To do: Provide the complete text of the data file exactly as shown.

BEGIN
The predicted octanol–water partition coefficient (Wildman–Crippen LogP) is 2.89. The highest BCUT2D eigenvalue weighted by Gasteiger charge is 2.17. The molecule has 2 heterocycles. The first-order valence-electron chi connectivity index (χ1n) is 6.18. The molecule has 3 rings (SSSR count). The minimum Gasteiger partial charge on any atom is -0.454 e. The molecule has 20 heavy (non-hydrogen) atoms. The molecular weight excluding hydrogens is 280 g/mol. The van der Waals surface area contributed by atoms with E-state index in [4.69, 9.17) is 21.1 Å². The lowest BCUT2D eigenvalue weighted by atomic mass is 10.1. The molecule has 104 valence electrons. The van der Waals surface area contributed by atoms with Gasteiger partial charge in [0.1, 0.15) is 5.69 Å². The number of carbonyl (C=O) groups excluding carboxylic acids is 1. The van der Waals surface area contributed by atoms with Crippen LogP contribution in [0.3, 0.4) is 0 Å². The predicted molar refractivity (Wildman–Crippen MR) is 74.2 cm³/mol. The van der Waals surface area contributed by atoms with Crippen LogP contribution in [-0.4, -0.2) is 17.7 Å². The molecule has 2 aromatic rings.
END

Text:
The predicted octanol–water partition coefficient (Wildman–Crippen LogP) is 2.89. The highest BCUT2D eigenvalue weighted by Gasteiger charge is 2.17. The molecule has 2 heterocycles. The first-order valence-electron chi connectivity index (χ1n) is 6.18. The molecule has 3 rings (SSSR count). The minimum Gasteiger partial charge on any atom is -0.454 e. The molecule has 20 heavy (non-hydrogen) atoms. The molecular weight excluding hydrogens is 280 g/mol. The van der Waals surface area contributed by atoms with E-state index in [4.69, 9.17) is 21.1 Å². The lowest BCUT2D eigenvalue weighted by atomic mass is 10.1. The molecule has 104 valence electrons. The van der Waals surface area contributed by atoms with Gasteiger partial charge in [0.1, 0.15) is 5.69 Å². The number of carbonyl (C=O) groups excluding carboxylic acids is 1. The van der Waals surface area contributed by atoms with Crippen LogP contribution in [0.3, 0.4) is 0 Å². The predicted molar refractivity (Wildman–Crippen MR) is 74.2 cm³/mol. The van der Waals surface area contributed by atoms with Crippen LogP contribution in [-0.4, -0.2) is 17.7 Å². The molecule has 2 aromatic rings.